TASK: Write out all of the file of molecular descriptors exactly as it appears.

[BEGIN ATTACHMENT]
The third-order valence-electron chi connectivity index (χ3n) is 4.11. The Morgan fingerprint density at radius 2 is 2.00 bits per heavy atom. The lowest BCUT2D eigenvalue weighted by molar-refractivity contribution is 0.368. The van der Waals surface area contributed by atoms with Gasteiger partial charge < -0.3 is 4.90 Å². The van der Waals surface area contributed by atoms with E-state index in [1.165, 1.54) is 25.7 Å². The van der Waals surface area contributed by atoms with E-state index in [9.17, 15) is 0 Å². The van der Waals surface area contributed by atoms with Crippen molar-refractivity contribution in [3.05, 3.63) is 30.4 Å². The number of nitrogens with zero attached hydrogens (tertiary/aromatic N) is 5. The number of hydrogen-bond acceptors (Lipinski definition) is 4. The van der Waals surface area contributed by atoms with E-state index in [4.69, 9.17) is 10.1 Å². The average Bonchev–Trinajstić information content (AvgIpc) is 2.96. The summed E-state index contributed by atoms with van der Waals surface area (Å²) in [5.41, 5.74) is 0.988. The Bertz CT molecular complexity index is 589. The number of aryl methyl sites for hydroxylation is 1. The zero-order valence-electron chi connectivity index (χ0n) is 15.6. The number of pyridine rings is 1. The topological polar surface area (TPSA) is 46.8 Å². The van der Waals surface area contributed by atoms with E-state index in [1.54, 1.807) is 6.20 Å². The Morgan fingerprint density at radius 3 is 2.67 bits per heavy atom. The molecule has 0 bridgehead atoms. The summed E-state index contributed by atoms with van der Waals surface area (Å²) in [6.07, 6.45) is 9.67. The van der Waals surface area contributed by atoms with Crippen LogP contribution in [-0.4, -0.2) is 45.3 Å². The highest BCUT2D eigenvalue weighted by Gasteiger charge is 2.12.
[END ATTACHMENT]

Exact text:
The third-order valence-electron chi connectivity index (χ3n) is 4.11. The Morgan fingerprint density at radius 2 is 2.00 bits per heavy atom. The lowest BCUT2D eigenvalue weighted by molar-refractivity contribution is 0.368. The van der Waals surface area contributed by atoms with Gasteiger partial charge < -0.3 is 4.90 Å². The van der Waals surface area contributed by atoms with E-state index in [1.165, 1.54) is 25.7 Å². The van der Waals surface area contributed by atoms with E-state index in [9.17, 15) is 0 Å². The van der Waals surface area contributed by atoms with Crippen molar-refractivity contribution in [3.05, 3.63) is 30.4 Å². The number of nitrogens with zero attached hydrogens (tertiary/aromatic N) is 5. The number of hydrogen-bond acceptors (Lipinski definition) is 4. The van der Waals surface area contributed by atoms with E-state index in [4.69, 9.17) is 10.1 Å². The average Bonchev–Trinajstić information content (AvgIpc) is 2.96. The summed E-state index contributed by atoms with van der Waals surface area (Å²) in [5.41, 5.74) is 0.988. The Bertz CT molecular complexity index is 589. The number of aryl methyl sites for hydroxylation is 1. The zero-order valence-electron chi connectivity index (χ0n) is 15.6. The number of pyridine rings is 1. The topological polar surface area (TPSA) is 46.8 Å². The van der Waals surface area contributed by atoms with E-state index in [1.54, 1.807) is 6.20 Å². The Morgan fingerprint density at radius 3 is 2.67 bits per heavy atom. The molecule has 0 bridgehead atoms. The summed E-state index contributed by atoms with van der Waals surface area (Å²) in [6.07, 6.45) is 9.67. The van der Waals surface area contributed by atoms with Crippen LogP contribution in [-0.4, -0.2) is 45.3 Å². The highest BCUT2D eigenvalue weighted by Gasteiger charge is 2.12.